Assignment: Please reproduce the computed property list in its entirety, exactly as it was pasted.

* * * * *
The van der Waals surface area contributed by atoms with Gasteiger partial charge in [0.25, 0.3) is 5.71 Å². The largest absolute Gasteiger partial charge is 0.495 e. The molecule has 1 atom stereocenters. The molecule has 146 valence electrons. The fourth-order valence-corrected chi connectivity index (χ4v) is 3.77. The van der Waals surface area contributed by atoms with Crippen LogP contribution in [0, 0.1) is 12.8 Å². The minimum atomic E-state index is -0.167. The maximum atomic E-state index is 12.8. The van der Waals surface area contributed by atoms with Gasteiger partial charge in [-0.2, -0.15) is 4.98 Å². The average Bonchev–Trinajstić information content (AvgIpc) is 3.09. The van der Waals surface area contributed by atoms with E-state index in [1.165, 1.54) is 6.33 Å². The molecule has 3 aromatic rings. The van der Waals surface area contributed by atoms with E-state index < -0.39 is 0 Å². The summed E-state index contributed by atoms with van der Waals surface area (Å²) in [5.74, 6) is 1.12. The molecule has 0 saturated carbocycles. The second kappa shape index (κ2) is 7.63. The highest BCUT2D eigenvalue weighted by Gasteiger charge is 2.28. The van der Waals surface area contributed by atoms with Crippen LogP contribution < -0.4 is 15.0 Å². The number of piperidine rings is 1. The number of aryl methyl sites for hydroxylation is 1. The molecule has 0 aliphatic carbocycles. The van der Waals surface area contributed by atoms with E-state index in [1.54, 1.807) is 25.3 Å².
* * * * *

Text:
The van der Waals surface area contributed by atoms with Gasteiger partial charge in [0.25, 0.3) is 5.71 Å². The largest absolute Gasteiger partial charge is 0.495 e. The molecule has 1 atom stereocenters. The molecule has 146 valence electrons. The fourth-order valence-corrected chi connectivity index (χ4v) is 3.77. The van der Waals surface area contributed by atoms with Crippen LogP contribution in [0, 0.1) is 12.8 Å². The minimum atomic E-state index is -0.167. The maximum atomic E-state index is 12.8. The van der Waals surface area contributed by atoms with Gasteiger partial charge in [-0.2, -0.15) is 4.98 Å². The average Bonchev–Trinajstić information content (AvgIpc) is 3.09. The van der Waals surface area contributed by atoms with E-state index in [1.165, 1.54) is 6.33 Å². The molecule has 3 aromatic rings. The van der Waals surface area contributed by atoms with E-state index < -0.39 is 0 Å². The summed E-state index contributed by atoms with van der Waals surface area (Å²) in [5.74, 6) is 1.12. The molecule has 0 saturated carbocycles. The second kappa shape index (κ2) is 7.63. The highest BCUT2D eigenvalue weighted by Gasteiger charge is 2.28. The van der Waals surface area contributed by atoms with Crippen LogP contribution < -0.4 is 15.0 Å². The number of piperidine rings is 1. The number of aryl methyl sites for hydroxylation is 1. The molecule has 0 aliphatic carbocycles. The van der Waals surface area contributed by atoms with E-state index in [1.54, 1.807) is 25.3 Å².